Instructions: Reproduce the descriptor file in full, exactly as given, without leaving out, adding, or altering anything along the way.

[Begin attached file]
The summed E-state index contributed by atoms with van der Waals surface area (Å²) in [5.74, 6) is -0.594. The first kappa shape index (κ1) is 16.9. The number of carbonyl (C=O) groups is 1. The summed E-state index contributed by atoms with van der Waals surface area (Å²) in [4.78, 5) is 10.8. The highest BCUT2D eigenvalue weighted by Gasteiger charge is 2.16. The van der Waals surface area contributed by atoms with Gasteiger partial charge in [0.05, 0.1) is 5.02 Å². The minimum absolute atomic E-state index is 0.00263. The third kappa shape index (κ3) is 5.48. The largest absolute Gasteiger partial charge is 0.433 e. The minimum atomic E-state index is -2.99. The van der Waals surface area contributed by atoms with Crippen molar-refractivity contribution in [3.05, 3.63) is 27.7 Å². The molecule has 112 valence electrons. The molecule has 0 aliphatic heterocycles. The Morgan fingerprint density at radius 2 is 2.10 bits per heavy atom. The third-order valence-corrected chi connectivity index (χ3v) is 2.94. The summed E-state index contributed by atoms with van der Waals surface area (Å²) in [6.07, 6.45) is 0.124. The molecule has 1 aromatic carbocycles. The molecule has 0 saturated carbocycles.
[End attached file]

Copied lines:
The summed E-state index contributed by atoms with van der Waals surface area (Å²) in [5.74, 6) is -0.594. The first kappa shape index (κ1) is 16.9. The number of carbonyl (C=O) groups is 1. The summed E-state index contributed by atoms with van der Waals surface area (Å²) in [4.78, 5) is 10.8. The highest BCUT2D eigenvalue weighted by Gasteiger charge is 2.16. The van der Waals surface area contributed by atoms with Gasteiger partial charge in [0.05, 0.1) is 5.02 Å². The minimum absolute atomic E-state index is 0.00263. The third kappa shape index (κ3) is 5.48. The largest absolute Gasteiger partial charge is 0.433 e. The minimum atomic E-state index is -2.99. The van der Waals surface area contributed by atoms with Crippen molar-refractivity contribution in [3.05, 3.63) is 27.7 Å². The molecule has 112 valence electrons. The molecule has 0 aliphatic heterocycles. The Morgan fingerprint density at radius 2 is 2.10 bits per heavy atom. The third-order valence-corrected chi connectivity index (χ3v) is 2.94. The summed E-state index contributed by atoms with van der Waals surface area (Å²) in [6.07, 6.45) is 0.124. The molecule has 1 aromatic carbocycles. The molecule has 0 saturated carbocycles.